Lois GlazerAn enthusiastic member of the Shoreline Sailing Club and Duck Island Yacht Club, Lois Glazer is an avid racer and cruiser who is passionate about giving back to the sport she loves.

“I’ve always felt a close affinity to the water,” says Lois, who lives in Westbrook, CT. “I grew up in Connecticut, spending summers in Woodmont in a cottage on Long Island Sound. My earliest memories are of being in the water. Even before I could walk, I was swimming around in tire tubes and crawling on sandbars.”

© Cherie Calabrese

“I went to the Virgin Islands in 1973, after graduating from Boston University with a dual degree in Elementary Ed and Special Education. I’d met the head of Special Ed in St. Croix while he was pursing a higher degree at BU. They desperately needed teachers, and the market was flooded in Boston. I applied for a job, was hired two weeks later, and flew down for the beginning of the school year. I lived and taught on St. Croix for two years. My friends owned a sail/dive charter company, and I learned to scuba dive and sail. I crewed on boats that took tourists to Buck Island, an underwater national park. The boats used to race each other back to St. Croix at the end of the day, and that’s where I first got the thrill of racing.”

“SSC is a sailing club for singles that has brought opportunities for members with and without boats to cruise and race on the waters of Long Island Sound and beyond for the past 35 years,” says Lois, who is a Past Commodore of the club. “I had actually been a member in the 1980s, before I met my husband Ed.”

“Ed and I went on a few sailing vacations, but never got to sail our own boat together. That had been part of our plan for the future, but then Ed was diagnosed with chronic lymphocytic leukemia. He underwent a bone marrow transplant in 1999 and was in remission for three years, then relapsed and needed another transplant. He passed away in 2002.”

“I needed to put myself back into the world, and doing activities I had previously enjoyed was a good way. One day about ten years ago, I was sailing with friends and commenting that a good way to have ‘a summer cottage’ on the water was to buy a boat. We were literally sailing past a blue-hulled Tartan 27 with a ‘For Sale’ sign on her, and the owner was sitting there reading! I bought that boat, Blueberry, but many of my friends at that time were not into sailing. Since I had taken the leap and bought my very own boat, I wanted to ensure I’d have crew to sail so I rejoined SSC. The club’s other skippers were very welcoming, and I immediately found crew to sail with me throughout the season.”

“As I outgrew Blueberry over the six years I owned her, another boat was for sale in my marina, Harry’s Marina in Westbrook. She was in pristine condition, which is what sold me on her. CrazyCakes is an Intrepid 9 Meter, built in 1979. Intrepid was a division of Cape Dory, and only 40 boats were built over a two-year period. In 1996, I adopted a baby girl from China. A book by Rose Lewis entitled I Love You Like Crazy Cakes, which modeled my journey, was read to my daughter nightly for years, hence the name CrazyCakes. My daughter Natalie, now 21, has not yet taken to sailing!”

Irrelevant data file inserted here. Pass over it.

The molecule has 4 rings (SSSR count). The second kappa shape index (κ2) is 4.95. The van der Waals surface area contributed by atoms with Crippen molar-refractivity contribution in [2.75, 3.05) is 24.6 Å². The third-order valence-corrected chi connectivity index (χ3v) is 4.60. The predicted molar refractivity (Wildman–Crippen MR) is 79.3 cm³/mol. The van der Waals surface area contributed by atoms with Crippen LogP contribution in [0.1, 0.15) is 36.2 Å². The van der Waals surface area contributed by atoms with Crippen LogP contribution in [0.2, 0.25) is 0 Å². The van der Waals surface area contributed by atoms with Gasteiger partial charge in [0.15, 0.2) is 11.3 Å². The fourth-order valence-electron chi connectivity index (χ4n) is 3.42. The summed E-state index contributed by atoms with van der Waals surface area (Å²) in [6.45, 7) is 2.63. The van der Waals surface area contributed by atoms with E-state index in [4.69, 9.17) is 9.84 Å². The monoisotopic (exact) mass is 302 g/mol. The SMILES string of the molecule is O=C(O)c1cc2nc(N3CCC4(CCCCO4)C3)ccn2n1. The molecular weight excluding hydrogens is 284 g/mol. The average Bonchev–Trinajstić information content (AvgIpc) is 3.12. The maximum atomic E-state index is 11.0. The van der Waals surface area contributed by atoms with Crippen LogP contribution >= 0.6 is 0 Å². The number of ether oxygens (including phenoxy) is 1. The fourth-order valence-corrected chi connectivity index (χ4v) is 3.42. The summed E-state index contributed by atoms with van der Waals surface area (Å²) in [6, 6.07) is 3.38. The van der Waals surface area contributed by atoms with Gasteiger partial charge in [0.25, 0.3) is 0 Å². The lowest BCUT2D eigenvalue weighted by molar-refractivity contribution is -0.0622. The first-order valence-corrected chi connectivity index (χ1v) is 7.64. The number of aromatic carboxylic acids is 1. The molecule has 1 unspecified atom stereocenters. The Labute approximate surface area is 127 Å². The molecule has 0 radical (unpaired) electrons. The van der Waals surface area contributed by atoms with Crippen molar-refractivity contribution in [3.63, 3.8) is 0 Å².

“I very much enjoy maintaining CrazyCakes, and have done more and more of the work myself over the years. I now know more about engines than I wish to, and have become very accomplished at doing brightwork. I guess it’s good that I recently retired, as boat work can easily be a full-time job. The wonderful friends I’ve made at SSC are always willing to help get her prepped in the spring and fall. We make a party out of the work!”

Each August, Lois participates in the Eastern Connecticut Sailing Association Leukemia Cup Regatta, hosted by North Cove Yacht Club in Old Saybrook in partnership with Duck Island Yacht Club, Essex Corinthian Yacht Club, and Brewer Pilots Point Marina. “When Gary Jobson spearheaded the Leukemia Cup, it was a natural way for me to raise money for a good cause while doing something Ed and I loved to do,” she says. “I’ve been racing with the same crew for the past two years, so we can work more smoothly as a team and build our skills together. I steer, Norb Church is the tactician, and Cherie Calabrese and Harvey Payton trim sails. This year we raised more than $2,000 for the Leukemia & Lymphoma Society. It’s really amazing how far they have come with treatments and clinical trials in the last 15 years. It’s a bittersweet feeling for me.”

“We add additional crew as needed. The most important thing is to have fun and be safe while we race. We do laugh a lot, although what happens on CrazyCakes stays on CrazyCakes!”

Lois also enjoys cruising with other SSC members. “Our destinations have generally been in Long Island Sound, Block Island Sound, Gardiners Bay and Buzzards Bay,” she says. “In the winters, we’ve chartered in the British Virgin Islands, Antigua, St. Vincent and the Grenadines. I plan to charter in the BVI in February and sail to Provincetown next summer. I love going to new places and meeting new people.”

“Sometimes joining a group to pursue your passion can also change your life for the better,” Lois reflects. “When I step on a boat, I leave everything else on shore. That includes worries, stressors – all the daily little things that take up too much space in our brains. My mind is clear, and I have a sense of freedom. Sailing creates memories that often don’t include words. It doesn’t get better than that.”